Perhaps it's my Vermont blood, but a little inclement weather has never been a deterrent to adventure. In fact, it virtually boils when wind, snow and ice become excuses for inaction, especially when it comes to travel. Cold many contract the bones, but it expands horizons.
You can see it best perhaps in Europe, where the summer and winter tourist seasons are so dramatically different. Sure, sunny Mediterranean beaches are understandable if you can only travel once a year, but there's more to cold than meets the touch. In fact, it brings the traveler several distinct advantages.
To prove my point, I flew to Central Europe in mid-December. With a "Global" Eurail pass in my pocket, which gave me an unlimited travel over any 10 days within two months, I ping-ponged through the very snowy (and Christmas-y) Austria, Hungary and Slovakia. Sure, I froze my butt off, but I also discovered enough reasons to make it all worthwhile.
Space: Anyone who's tried to funnel through the front door of St. Stephen's Cathedral in Vienna's Stefansplatz in summer can't help praying for deliverance. It's not just the physics that are fearful, but the dense crowd of wild, blind elbows jockeying for digital camera space. Try to get up the North Tower in an elevator which takes eight at a time, and you might make it by mid-September. Winter, on the other hand, thins crowds dramatically and restores a natural flow to the streets.
Food: However cold it might get in Salzburg's Domplatz, it's nothing a piping cup of glühwein or punch can't take care of, if only as a hand warmer. The hearty Hungarian strudels, Slovakian fried cheese sandwiches and Austrian bratwursts also provide a slow burning insulation against frigid temperatures. There's a financial bonus as well, as you'll most likely be too stuffed to take dinners at proper, more expensive, restaurants.
Romance: Grandma's mittens and scarves can only warm so much. For heating to the core, nothing beats body heat. Whether it be bracing the "Wind Tower" of Trenčin Castle, sheltering in Košice passageways or huddling in a rail car creeping through the snow-capped High Tatras; you'll have little trouble convincing your beaux into some serious cuddling, canoodling and spooning.
Heat: If you prefer your hot tub dips in winter temperatures, Central Europe's thermal spas come close to heaven. Rich in fluoride, calcium and magnesium, the waters of Széchenyi Bath and Spa in Budapest achieve a special magic when stirred by falling snow. The resulting mist doesn't just enchant and inspire, it titillates young Hungarian couples into deep necking sessions.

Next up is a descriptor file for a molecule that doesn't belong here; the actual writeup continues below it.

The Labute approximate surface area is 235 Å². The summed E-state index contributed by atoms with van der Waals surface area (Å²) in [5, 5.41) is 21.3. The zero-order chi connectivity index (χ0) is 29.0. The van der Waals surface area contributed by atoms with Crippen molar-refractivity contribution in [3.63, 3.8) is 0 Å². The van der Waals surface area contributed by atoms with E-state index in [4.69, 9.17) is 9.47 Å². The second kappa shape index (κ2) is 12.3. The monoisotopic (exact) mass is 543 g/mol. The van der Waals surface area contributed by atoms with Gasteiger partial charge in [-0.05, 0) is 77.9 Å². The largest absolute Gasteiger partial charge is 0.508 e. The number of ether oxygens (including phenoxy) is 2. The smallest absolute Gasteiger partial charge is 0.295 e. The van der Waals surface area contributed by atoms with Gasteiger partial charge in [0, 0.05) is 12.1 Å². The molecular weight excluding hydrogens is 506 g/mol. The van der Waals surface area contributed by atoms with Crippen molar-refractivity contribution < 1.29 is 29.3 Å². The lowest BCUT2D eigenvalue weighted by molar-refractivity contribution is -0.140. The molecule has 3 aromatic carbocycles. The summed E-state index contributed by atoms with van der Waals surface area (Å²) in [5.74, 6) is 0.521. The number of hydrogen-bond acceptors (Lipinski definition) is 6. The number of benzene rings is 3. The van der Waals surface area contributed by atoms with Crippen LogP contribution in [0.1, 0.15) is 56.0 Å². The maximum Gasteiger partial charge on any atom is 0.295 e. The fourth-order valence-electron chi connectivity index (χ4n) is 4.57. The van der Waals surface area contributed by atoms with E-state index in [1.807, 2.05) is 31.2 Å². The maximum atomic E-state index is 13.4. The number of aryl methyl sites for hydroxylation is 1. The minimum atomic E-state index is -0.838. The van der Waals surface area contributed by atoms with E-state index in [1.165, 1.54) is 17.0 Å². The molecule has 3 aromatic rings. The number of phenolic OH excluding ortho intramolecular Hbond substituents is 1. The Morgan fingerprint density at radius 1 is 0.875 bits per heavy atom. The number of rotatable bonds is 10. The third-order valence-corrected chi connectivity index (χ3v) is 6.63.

Savings: Call it cheap or economical, winter definitely does wonders for your travel budget. With the exception of Christmas week, the region remains very much off-season. This means potentially steep discounts on just about everything from hotel rooms to spa services and Eurail tickets. Catch the Klimpt-inspired Hotel Am Konzerthaus in Vienna at the right time and rates can drop by 30 percent. Travel before March on Eurail, and tickets are cut 20 percent. Bank the savings or upgrade the luxury.
Service: Attention seekers get it in the winter. With fewer guests vying for the concierge's time, it's all about you -- almost to an uncomfortable level. The happiness of the more relaxed staff also spins the wheel of karma in your favor, occasionally manifesting as surprise deliveries of Mozart bonbons and Hubert champagne.
Appearance: Who cares about moobs, abs and waxes when buried under four layers of wool? In fact, over grooming weakens the buffer against biting Danubian bluster. Besides, everyone else is too fixated on reaching a warmer destination to notice the goulash stains on your sweater. So go for that third strudel, it's between you and your parka.
Authenticity: There are times when you sweep back the curtain into Café Central in Vienna and hear every language in the world but German. The annual flood of summer tourists often drives locals to high ground, leaving some locations native in name only. Come winter, they've all returned -- and the city shows its real face.
Photography: Not that Budapest and Salzburg look bad in sunshine and blooms, but a thin layer of fresh snowfall really takes your camera to fairytale land. Plus, the cold air clears away enough humidity and foliage to see all the way to Switzerland, making it ideal for landscape photography. Best of all, it clears those tourist gaggles from the picture-rich medieval streets, leaving the cobbles to you.
Tradition: Christmas may be the centerpiece of the season, but it's by no means the only tradition to witness. Weeks earlier, Hungarian children polish their shoes for Mikulás, who fills them with candy. In March, they don cockades and national colors in memory of the 1848 Revolution. Around the same time, Slovakian men spend a day whacking women's behinds with braided willow branches. Yes, really, they do.
So when considering your next vacation, perhaps take a little Vermont advice. Embrace the cold. You'll find when you do, that ice brings opportunity and snow, intensity. Get it in your veins, and you'll finally comprehend the winter magic that makes hot chocolate taste best in January.
Returning home after 10 years abroad, Mike Dunphy now gets his travel fix in 800-word portions.
All photos by Mike Dunphy